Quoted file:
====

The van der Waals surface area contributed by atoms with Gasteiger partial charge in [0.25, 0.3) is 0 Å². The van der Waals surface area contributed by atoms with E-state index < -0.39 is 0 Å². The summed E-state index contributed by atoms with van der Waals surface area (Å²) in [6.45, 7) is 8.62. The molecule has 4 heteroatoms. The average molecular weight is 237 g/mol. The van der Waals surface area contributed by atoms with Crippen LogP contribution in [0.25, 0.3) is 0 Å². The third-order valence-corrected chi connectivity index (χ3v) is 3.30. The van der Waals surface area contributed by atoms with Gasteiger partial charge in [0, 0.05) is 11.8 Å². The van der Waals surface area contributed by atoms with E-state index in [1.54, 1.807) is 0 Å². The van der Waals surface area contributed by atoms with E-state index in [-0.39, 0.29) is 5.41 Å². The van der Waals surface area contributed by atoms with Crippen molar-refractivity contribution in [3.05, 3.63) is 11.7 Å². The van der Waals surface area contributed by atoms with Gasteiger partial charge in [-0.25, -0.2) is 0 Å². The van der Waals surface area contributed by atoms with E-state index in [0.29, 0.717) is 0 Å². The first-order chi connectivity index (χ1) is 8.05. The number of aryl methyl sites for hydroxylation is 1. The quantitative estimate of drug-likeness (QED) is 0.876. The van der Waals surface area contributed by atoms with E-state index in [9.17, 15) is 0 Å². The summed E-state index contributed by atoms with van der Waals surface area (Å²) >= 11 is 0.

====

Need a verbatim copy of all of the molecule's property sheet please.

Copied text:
The van der Waals surface area contributed by atoms with Gasteiger partial charge in [0.25, 0.3) is 0 Å². The van der Waals surface area contributed by atoms with E-state index < -0.39 is 0 Å². The summed E-state index contributed by atoms with van der Waals surface area (Å²) in [6.45, 7) is 8.62. The molecule has 4 heteroatoms. The average molecular weight is 237 g/mol. The van der Waals surface area contributed by atoms with Crippen LogP contribution in [0.25, 0.3) is 0 Å². The third-order valence-corrected chi connectivity index (χ3v) is 3.30. The van der Waals surface area contributed by atoms with Gasteiger partial charge in [0, 0.05) is 11.8 Å². The van der Waals surface area contributed by atoms with E-state index in [1.54, 1.807) is 0 Å². The van der Waals surface area contributed by atoms with E-state index in [-0.39, 0.29) is 5.41 Å². The van der Waals surface area contributed by atoms with Crippen molar-refractivity contribution in [3.05, 3.63) is 11.7 Å². The van der Waals surface area contributed by atoms with Gasteiger partial charge in [-0.25, -0.2) is 0 Å². The van der Waals surface area contributed by atoms with E-state index in [0.29, 0.717) is 0 Å². The first-order chi connectivity index (χ1) is 8.05. The number of aryl methyl sites for hydroxylation is 1. The quantitative estimate of drug-likeness (QED) is 0.876. The van der Waals surface area contributed by atoms with E-state index in [9.17, 15) is 0 Å². The summed E-state index contributed by atoms with van der Waals surface area (Å²) >= 11 is 0.